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Your Future as a Dental Hygienist

Your Future as a Dental Hygienist
Paige
1969

Submitter: I found this golden oldie in the careers section of my local public library. I love the look of those old uniforms and Section 8 at the end of the book. [See page 130 below]

Holly: Why in the world would any public library keep this in a career section? Whyyyy? Bring this book to a Library Board meeting to explain why the staff MUST be allowed to weed. What possible argument could they give?

 

More Dentistry:

This Won’t Hurt a Bit

Teeth Are Fun

Chomp on This One!

 

 

 

17 Responses to Your Future as a Dental Hygienist

  • As a non-librarian I have to ask, are their library boards that seriously object to librarians pruning things? Even stuff like this?

    • So, library boards vary a lot from place to place. In general, they are people who have a certain amount of time on their hands and feel some kind of connection to their libraries, or they may be people with poltical aspirations and agendas that have nothing to do with the library’s mission. In the case of weeding, the former can be almost as dangerous as the latter. Folks who are romantic about their library or their own library experiences may think that the library should have all the books they remember reading there years before. There is also a general sense of shock among citizens that librarians should ever “throw away” books – something that is seen as akin to book-burning, which raises all kinds of emotional responses.

    • Ack, I used to work at a very teeny rural library where the board members were the WORST offenders when it came to donating their own old, precious stuff. Yes, you may be a library board member, but please don’t be offended when we choose to recycle your “Facts about HIV/AIDS” book that you purchased in 1987. Yeah, I culled that book… in 2008. And the board member who donated it complained that this left us without materials for HIV+ patrons. That board member didn’t understand that it was better to help the patron find current info from the internet… clearly, the better choice was to help them check out a book that would tell the patron that they could expect to die horribly, very soon, even though that was no longer medically accurate. 🙁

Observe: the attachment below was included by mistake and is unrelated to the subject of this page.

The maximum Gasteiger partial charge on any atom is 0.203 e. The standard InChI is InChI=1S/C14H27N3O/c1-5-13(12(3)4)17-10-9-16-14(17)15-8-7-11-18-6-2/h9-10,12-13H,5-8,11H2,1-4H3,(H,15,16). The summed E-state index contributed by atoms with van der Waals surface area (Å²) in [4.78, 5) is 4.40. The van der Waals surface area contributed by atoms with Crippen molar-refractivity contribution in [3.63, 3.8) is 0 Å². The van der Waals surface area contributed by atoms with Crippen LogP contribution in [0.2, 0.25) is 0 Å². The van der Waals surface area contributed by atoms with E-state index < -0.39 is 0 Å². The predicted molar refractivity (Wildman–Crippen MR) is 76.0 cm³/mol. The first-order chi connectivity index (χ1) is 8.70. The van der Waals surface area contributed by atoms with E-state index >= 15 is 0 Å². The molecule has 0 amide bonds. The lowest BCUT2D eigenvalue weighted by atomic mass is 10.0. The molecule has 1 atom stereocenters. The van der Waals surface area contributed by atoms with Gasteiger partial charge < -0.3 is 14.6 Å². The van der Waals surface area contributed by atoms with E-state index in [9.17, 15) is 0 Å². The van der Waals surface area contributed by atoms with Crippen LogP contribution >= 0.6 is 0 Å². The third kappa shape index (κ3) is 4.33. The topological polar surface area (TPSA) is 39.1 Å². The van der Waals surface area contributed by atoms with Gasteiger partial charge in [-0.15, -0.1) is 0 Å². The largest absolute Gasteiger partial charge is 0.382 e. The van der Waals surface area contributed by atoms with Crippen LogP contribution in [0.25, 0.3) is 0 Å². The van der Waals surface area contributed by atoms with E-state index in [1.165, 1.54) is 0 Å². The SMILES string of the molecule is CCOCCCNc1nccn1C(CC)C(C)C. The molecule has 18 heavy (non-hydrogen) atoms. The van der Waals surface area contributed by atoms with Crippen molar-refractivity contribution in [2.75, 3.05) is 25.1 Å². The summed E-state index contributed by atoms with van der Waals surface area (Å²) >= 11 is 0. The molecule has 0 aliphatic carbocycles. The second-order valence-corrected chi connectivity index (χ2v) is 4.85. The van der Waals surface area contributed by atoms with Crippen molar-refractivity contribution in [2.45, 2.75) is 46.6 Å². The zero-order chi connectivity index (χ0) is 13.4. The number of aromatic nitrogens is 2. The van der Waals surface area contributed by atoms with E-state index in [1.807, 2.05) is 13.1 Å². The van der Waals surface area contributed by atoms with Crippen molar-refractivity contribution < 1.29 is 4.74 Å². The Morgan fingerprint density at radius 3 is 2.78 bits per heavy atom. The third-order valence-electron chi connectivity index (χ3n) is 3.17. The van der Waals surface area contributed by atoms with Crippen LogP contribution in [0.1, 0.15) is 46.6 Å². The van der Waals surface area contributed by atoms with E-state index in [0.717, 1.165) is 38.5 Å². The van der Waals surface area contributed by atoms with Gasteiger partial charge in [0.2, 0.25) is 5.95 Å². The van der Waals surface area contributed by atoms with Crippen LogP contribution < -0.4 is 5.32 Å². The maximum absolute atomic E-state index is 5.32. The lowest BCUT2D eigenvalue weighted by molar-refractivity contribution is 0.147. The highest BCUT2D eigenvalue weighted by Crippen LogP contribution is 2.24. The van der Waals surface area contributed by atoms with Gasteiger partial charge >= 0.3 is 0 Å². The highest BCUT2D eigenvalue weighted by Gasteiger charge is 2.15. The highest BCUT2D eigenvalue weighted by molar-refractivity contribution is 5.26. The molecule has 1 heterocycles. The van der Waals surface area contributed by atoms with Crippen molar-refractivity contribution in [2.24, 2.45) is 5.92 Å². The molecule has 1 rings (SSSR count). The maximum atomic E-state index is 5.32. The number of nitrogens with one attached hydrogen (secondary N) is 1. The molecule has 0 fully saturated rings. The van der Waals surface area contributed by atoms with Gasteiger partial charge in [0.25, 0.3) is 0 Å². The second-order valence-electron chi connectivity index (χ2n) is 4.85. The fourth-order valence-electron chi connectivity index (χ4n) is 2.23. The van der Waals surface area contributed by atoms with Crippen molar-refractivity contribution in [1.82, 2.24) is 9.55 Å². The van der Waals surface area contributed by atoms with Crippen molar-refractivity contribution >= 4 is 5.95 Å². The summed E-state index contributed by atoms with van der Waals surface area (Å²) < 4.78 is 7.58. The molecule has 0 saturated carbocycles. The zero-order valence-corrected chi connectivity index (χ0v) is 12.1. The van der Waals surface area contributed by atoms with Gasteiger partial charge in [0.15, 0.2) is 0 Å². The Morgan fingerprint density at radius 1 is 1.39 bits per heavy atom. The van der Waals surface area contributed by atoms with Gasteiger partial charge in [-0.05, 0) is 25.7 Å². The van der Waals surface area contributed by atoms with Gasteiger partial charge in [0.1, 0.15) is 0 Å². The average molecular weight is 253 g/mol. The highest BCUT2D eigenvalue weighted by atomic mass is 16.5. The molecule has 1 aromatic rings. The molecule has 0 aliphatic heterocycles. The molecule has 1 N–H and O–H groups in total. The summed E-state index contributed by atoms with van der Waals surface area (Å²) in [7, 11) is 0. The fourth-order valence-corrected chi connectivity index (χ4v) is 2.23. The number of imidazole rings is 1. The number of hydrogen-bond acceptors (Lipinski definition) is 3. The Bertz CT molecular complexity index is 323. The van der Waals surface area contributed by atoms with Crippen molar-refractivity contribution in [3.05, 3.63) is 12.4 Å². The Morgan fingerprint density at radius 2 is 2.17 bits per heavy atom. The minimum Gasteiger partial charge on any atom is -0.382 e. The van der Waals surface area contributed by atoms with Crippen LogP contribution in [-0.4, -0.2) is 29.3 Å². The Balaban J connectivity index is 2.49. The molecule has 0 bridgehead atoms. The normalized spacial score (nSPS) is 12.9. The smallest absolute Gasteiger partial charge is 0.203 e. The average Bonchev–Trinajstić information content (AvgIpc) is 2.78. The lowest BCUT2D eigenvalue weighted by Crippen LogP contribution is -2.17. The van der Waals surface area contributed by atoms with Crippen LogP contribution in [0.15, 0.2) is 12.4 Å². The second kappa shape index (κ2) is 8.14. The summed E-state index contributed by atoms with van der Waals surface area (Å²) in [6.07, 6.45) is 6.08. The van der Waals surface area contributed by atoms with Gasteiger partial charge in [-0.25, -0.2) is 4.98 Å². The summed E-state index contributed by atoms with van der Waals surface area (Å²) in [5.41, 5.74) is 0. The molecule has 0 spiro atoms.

We also had a ton of books that told patrons what their antiques were worth… in 1972. Our directors had giant sticks up their butts. They also saw no need to ever buy new books as long as we had so many “perfectly good” books already. Like HIV/AIDS books from gorram 1987!

  • No gloves. No mask. No good. Sometimes I wonder did germs exist back then?

    • A friend of mine is a dental hygenist. She’s in her late 30s, and has colleauges who are in their 50s who remember the days when you didn’t have to wear gloves to perform dentistry. She was telling me how a couple of them still reminisce about how they would pick up sweets with their blood-covered hands, and surreptitiously stuff them in their mouths, while they had their backs to the patients!

      • I don’t understand this. Even before there was HIV there was hepatitis!

        • In hindsight it may not have made much sense, but it was very much standard practice at the time. Bloodborne disease just wasn’t seen as an issue.

        • Me either – disgusting any way you look at it!

        • Perhaps — but what we didn’t know didn’t hurt us. Most of us, anyway. And when this was written, hepatitis and other diseases were not as well researched as they have been since then.

    • Not AIDS, not in 1969.

  • The woman on the cover looks disgusted. I wonder whether she was actually a dental hygienist or perhaps a model.

  • I love the authoratative shot of the dental hygienist making an appointment. Action packed!

  • The ethical code at the back is pretty weird. No advertising?

    • Alot of professions were covered by those restrictions until the Supreme Court established protection of commercial speech. See EG. Bates v. State Bar of Arizona and Virginia State Pharmacy Board v. Virginia Citizens Consumer Council. (Wikipedian lawyer here)

  • For some reason, I thought those headrest things were nifty LOL. I remember going to visit Miss Cotton, with her finely lined skin, soft fingers (yep, no gloves), perky hat and white uniform, including “nurse shoes” — the office was on an upper floor of the Park Building, and the view from the chair was out the window at the City Hall clock tower (modeled after the Palazzo Vecchio in Florence, I believe), with sky behind it. And pigeons flew past. I guess my visits were not traumatic!

  • When I first saw the cover, before reading the book’s copyright date and references to JFK & the Peace Corps, I actually thought that this book was MUCH older than 1969, such as a book from the ’50’s or very early sixties.